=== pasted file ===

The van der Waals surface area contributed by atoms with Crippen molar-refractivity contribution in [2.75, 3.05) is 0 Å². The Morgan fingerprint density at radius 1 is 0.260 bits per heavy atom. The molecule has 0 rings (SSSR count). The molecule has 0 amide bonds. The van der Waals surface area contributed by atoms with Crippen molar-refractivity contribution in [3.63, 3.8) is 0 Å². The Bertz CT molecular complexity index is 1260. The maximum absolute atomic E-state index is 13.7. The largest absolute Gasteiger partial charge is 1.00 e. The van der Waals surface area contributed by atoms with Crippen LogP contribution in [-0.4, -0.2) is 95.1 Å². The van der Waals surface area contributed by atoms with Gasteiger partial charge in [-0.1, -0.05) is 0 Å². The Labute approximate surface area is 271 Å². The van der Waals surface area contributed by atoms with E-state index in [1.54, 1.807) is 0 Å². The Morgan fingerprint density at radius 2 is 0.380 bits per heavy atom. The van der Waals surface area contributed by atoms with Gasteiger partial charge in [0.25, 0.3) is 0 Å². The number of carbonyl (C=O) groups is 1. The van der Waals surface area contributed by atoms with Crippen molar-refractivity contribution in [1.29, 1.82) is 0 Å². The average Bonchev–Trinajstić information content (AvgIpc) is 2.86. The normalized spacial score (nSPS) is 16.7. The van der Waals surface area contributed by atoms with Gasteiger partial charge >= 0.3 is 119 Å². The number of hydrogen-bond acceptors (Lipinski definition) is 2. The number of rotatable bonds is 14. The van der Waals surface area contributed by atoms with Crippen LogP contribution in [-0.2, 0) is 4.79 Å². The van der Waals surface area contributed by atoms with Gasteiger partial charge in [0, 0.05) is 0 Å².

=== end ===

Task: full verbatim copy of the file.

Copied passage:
The van der Waals surface area contributed by atoms with Crippen molar-refractivity contribution in [2.75, 3.05) is 0 Å². The Morgan fingerprint density at radius 1 is 0.260 bits per heavy atom. The molecule has 0 rings (SSSR count). The molecule has 0 amide bonds. The van der Waals surface area contributed by atoms with Crippen molar-refractivity contribution in [3.63, 3.8) is 0 Å². The Bertz CT molecular complexity index is 1260. The maximum absolute atomic E-state index is 13.7. The largest absolute Gasteiger partial charge is 1.00 e. The van der Waals surface area contributed by atoms with Crippen LogP contribution in [-0.4, -0.2) is 95.1 Å². The van der Waals surface area contributed by atoms with Gasteiger partial charge in [-0.1, -0.05) is 0 Å². The Labute approximate surface area is 271 Å². The van der Waals surface area contributed by atoms with E-state index in [1.54, 1.807) is 0 Å². The Morgan fingerprint density at radius 2 is 0.380 bits per heavy atom. The van der Waals surface area contributed by atoms with Gasteiger partial charge in [0.25, 0.3) is 0 Å². The number of carbonyl (C=O) groups is 1. The van der Waals surface area contributed by atoms with Crippen molar-refractivity contribution in [1.29, 1.82) is 0 Å². The average Bonchev–Trinajstić information content (AvgIpc) is 2.86. The normalized spacial score (nSPS) is 16.7. The van der Waals surface area contributed by atoms with Gasteiger partial charge >= 0.3 is 119 Å². The number of hydrogen-bond acceptors (Lipinski definition) is 2. The number of rotatable bonds is 14. The van der Waals surface area contributed by atoms with Crippen LogP contribution in [-0.2, 0) is 4.79 Å². The van der Waals surface area contributed by atoms with Gasteiger partial charge in [0, 0.05) is 0 Å².